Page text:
5 α-reductase deficiency is a rare autosomal recessive condition of male psuedohermaphroditism, resulting from mutations of the type 2 isoenzyme 5 α-reductase, crucial in conversion of testosterone to dihydrotestosterone
Case report: Baby P is a full term baby, a product of a consanguineous marriage. The baby had ambigous genitalia with a clitoris, minimal glans tissue at the apex of the labial folds, gonads in the labioscrotal folds and a urethral opening below the clitoris1. Pelvic ultrasound demonstrated absence of mullerian structures. Due to the female phenotypic appearance of the genitalia the parents initially opted to raise the baby as a female. Biochemistry revealed a serum testosterone of 11.9 nmol/l and serum dihydrotestosterone was undetectable at <0.125 nmol/l. Karyotype was XY. Urinary steroid profile was normal. A diagnosis of 5 α-reductase deficiency was made. Management was decided based on a consensus between the parents socio-cultural views and the medical perspectives of the adult and paediatric endocrinologists and the clinical geneticist. Rearing the baby as a female would involve early surgery to remove the gonads thus eliminating the testosterone drive to prevent further virilization and genitoplasty. However, this would result and the impact of androgen exposure to the brain in utero loss resulting in gender identity problems and permanent infertility in the future. Rearing the baby as a male would involve using DHT cream for virilization of the external genitalia and surgical correction of hypospadias, with preservation of fertility. The parents and the medical team agreed that rearing the baby as a male would be the best option. Daily application of DHT cream for 3 months to the external genitalia resulted in virilization in the form of clitoromegaly reaching a phallus length 2 S.D. below the average male baby. Surgical correction of the peno-scrotal hypospadias is the next therapeutic stage.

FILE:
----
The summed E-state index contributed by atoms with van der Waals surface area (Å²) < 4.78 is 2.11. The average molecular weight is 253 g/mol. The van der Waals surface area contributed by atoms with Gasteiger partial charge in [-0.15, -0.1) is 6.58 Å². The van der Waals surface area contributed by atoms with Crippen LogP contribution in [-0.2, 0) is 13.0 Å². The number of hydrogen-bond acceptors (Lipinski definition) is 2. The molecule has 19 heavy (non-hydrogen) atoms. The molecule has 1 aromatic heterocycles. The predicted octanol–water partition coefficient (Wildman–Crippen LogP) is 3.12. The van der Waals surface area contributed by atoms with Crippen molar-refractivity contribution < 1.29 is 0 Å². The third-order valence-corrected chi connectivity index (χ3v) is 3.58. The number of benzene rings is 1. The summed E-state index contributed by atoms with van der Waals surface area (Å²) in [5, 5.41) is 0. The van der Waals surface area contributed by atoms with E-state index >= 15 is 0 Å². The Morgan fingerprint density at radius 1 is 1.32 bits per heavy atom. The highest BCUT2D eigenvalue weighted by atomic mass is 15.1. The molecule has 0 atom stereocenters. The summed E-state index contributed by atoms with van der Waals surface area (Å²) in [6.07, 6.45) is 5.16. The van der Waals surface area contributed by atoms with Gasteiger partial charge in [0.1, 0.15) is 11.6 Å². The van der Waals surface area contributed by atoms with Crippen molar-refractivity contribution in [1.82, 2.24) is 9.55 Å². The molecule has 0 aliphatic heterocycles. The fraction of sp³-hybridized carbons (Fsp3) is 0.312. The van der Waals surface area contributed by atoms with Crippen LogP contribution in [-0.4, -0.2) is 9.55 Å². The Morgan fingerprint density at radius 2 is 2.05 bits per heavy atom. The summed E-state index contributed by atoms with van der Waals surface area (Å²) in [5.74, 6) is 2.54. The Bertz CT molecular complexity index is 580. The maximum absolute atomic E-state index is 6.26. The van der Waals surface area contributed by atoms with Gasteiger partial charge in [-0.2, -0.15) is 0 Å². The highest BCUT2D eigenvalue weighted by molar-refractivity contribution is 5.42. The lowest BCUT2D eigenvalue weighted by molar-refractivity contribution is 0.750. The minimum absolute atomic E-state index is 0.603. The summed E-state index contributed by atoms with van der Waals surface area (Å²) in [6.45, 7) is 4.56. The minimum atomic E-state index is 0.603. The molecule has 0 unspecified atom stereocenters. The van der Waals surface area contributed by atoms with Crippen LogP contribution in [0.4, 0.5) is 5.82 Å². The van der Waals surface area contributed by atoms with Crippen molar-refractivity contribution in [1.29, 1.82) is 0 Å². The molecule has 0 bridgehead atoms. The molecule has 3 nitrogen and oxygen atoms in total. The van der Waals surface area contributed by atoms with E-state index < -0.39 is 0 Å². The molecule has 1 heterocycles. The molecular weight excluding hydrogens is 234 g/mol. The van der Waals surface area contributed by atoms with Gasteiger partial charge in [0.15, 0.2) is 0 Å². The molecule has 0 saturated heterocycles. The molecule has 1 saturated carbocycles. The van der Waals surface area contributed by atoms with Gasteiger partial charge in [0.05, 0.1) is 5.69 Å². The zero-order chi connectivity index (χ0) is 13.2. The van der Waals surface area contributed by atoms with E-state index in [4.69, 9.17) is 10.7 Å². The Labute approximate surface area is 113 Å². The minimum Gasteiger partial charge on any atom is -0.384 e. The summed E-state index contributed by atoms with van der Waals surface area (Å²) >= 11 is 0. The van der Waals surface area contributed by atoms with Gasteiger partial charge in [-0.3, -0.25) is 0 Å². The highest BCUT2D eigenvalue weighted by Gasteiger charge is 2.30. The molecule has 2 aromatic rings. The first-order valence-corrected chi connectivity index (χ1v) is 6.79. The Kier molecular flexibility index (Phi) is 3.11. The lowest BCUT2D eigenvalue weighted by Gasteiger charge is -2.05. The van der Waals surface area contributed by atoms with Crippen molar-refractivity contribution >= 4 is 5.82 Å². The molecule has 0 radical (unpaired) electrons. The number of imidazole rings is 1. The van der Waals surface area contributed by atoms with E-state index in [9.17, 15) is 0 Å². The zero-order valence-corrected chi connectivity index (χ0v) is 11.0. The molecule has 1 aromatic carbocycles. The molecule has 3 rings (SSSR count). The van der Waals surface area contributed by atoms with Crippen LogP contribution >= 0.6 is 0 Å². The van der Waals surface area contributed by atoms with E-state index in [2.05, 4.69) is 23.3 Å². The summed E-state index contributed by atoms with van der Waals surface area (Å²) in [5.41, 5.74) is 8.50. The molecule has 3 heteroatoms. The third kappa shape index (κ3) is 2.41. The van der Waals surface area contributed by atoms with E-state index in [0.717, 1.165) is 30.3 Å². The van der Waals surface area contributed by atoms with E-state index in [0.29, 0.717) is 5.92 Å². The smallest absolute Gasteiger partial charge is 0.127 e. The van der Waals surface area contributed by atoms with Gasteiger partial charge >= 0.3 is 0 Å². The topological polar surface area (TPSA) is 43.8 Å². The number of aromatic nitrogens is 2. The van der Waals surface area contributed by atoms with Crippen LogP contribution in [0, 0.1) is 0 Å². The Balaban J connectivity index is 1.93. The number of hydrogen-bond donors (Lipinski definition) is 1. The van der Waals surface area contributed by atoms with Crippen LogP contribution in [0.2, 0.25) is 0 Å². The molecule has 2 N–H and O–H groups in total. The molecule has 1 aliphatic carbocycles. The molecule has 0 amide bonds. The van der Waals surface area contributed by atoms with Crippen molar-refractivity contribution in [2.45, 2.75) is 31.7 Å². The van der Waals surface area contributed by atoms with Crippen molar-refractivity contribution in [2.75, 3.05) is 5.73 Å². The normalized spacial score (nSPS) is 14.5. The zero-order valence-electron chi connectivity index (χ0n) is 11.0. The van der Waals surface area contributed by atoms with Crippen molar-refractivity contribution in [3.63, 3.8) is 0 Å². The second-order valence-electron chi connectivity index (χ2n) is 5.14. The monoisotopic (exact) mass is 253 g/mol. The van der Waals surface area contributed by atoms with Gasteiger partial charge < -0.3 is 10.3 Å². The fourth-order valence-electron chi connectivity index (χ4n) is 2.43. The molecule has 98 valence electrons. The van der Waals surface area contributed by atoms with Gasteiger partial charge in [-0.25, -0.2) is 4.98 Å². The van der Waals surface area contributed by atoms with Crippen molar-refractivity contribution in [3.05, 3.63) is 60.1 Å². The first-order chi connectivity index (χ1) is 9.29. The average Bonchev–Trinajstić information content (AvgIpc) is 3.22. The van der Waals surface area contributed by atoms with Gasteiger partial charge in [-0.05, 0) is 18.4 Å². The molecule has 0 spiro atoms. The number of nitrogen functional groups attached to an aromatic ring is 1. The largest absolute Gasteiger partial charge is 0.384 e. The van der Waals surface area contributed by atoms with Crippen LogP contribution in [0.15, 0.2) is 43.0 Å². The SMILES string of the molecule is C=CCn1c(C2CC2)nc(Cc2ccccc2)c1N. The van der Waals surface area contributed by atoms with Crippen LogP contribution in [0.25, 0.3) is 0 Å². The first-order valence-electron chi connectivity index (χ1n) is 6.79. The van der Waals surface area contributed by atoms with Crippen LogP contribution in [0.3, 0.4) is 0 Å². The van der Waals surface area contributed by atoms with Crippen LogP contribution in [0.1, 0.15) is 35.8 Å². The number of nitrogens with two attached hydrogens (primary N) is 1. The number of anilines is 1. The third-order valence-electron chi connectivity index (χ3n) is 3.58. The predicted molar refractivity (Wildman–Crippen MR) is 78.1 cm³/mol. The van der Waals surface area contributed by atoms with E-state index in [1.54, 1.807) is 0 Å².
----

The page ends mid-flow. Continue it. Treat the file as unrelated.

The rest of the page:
Summary: Our case illustrates an uncommon cause of male pseudohermaphroditism. Management issues are based on social and cultural factors of the parents, the role of in utero androgen exposure to the brain, the importance of androgens in the evolution of male gender identity in man and the preservation of potential fertility.
01 - 05 Apr 2006
European Society of Endocrinology